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Are Low Carb Diets Bad for the Brain?

are low carb diets bad for the brain?Are low carbohydrate diets bad for the brain?

Ketogenic diets (low carbohydrate diets) promote the increased use of ketone bodies–soluble compounds produced by the body when fatty acids are broken down–by the brain. But, is this safe?

When examining epileptic children who spend years in ketosis, or the accumulation of higher than normal ketone bodies, there seems to be no negative effect on cognitive function, except fatigue in the beginning stages of the diet (Hale, 2010). In addition, ketogenic diets are used as treatment for some diseases.  Klepper and colleagues (2003) reported that ketogenic diets have been used for decades to treat intractable childhood epileptics, but they can also be used for treating other conditions such as glut 1 deficiency syndrome and pyruvatedehydrogenase-complex-deficiency.

Reger and colleagues (2004) suggest that beta-hydroxybutyrate (a ketone body) may improve cognitive functioning in older adults with memory disorders such as Alzheimer’s disease and mild cognitive disorders.

Furthermore, Veech (2004) says, “Mild ketosis may offer therapeutic potential in a variety of different common and rare disease states.”  These disorders include diseases due to insulin resistance or substrate insufficiencies, diseases due to free radical damage, and diseases due to hypoxia. Some studies have also shown that ketogenic diets can be used in the treatment of Parkinson’s disease and brain tumors.

Currently, there is a fair amount of research being conducted on low carb diets and their benefits for various neurodegenerative disorders.

Ketogenic diets have been used as treatment for a wide array of disorders.  At this point evidence does not suggest that ketogenic diets are harmful to the brain.  However, more long-term research needs to be conducted in this area. Ketogenic diets work well for some people while they are hell for others.  If you feel bad while following a low carbohydrate diet, switch diets.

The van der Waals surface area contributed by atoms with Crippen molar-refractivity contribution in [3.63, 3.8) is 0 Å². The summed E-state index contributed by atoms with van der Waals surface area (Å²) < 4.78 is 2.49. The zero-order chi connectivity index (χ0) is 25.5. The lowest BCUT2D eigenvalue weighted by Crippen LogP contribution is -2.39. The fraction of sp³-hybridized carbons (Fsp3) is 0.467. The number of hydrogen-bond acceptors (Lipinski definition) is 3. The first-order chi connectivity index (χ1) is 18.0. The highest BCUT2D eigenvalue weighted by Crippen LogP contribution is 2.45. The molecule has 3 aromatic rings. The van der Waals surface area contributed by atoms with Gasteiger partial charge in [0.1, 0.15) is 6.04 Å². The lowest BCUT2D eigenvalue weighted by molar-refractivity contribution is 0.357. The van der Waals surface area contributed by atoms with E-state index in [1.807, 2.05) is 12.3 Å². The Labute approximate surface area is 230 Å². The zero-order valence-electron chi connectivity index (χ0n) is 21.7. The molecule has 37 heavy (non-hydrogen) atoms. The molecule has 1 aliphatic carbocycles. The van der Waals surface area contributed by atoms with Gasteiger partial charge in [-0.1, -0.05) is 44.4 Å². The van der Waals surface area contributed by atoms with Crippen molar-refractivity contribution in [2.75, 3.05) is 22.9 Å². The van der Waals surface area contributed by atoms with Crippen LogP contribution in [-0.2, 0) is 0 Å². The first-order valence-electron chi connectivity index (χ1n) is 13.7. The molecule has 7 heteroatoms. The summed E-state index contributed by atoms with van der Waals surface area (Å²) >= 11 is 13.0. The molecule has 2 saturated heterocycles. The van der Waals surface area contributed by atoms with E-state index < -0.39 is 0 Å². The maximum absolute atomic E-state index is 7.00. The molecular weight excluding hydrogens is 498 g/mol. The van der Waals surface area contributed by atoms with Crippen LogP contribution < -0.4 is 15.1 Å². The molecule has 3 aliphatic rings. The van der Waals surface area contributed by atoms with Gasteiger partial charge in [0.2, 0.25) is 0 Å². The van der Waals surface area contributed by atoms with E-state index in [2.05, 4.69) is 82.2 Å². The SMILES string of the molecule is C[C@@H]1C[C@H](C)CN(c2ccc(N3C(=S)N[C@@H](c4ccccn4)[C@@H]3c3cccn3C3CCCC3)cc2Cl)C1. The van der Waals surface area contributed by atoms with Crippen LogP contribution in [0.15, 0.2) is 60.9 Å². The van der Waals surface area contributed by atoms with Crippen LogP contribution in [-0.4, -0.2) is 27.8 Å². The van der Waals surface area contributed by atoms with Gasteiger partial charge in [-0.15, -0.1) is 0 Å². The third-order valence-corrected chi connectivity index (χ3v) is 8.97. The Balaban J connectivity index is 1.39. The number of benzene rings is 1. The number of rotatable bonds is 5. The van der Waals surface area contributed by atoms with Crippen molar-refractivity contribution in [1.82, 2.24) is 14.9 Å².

Additional Key Points

  • After adaptation, the brain can derive up to 75% of its total energy requirements from ketone bodies.
  • A primary role of ketone bodies is to replace glucose as a fat-derived fuel for the brain.
  • Some people experience mental fatigue and a decrease in concentration while following ketogenic diets.  This is especially true for the first 1-3 weeks of the diet.
  • Much more research regarding low carb diets and brain functioning needs to be done with various populations.

References

Hale, J. (2010).  Should I Eat the Yolk?  Separating Facts From Myths To Get You Lean, Fit and Healthy.  Berkeley, CA: Ulysses Press.

Klepper J, et. al. (2003). The Ketogenic Diet in German-speaking Countries: Update.  Universitats-kinderlinik Essen.

Reger MA, et. al. (2004).  Effects of betahydroxybutyrate on cognition in memory-impaired adults.  Neurobiology of Aging 25(3):311-314.

Veech RL.  The therapeutic implications of ketone bodies: the effects of ketone bodies in pathological conditions: ketosis, ketogenic diet, redox states, insulin resistance, and mitochondrial metabolism.  Prostaglandins Leukot Essent Fatty Acids 70(3):309-19 Review.

Photo by Ali Karimian, available under a Creative Commons attribution license.

Are Low Carb Diets Bad for the Brain?


Jamie Hale, M.S.

Jamie Hale, MS., is a researcher specializing in eating behavior, cognitive science (various aspects) and scientific reasoning. Jamie has written seven books and co-authored one. He is a member of the World Martial Arts Hall of Fame (recognition of my strength and conditioning work with martial artists), college instructor, learning / memory consultant and board member of Kentucky Council Against Health Fraud.


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APA Reference
Hale, J. (2018). Are Low Carb Diets Bad for the Brain?. Psych Central. Retrieved on August 20, 2019, from https://psychcentral.com/blog/are-low-carb-diets-bad-for-the-brain/
Scientifically Reviewed
Last updated: 8 Jul 2018
Last reviewed: By a member of our scientific advisory board on 8 Jul 2018
Published on Psych Central.com. All rights reserved.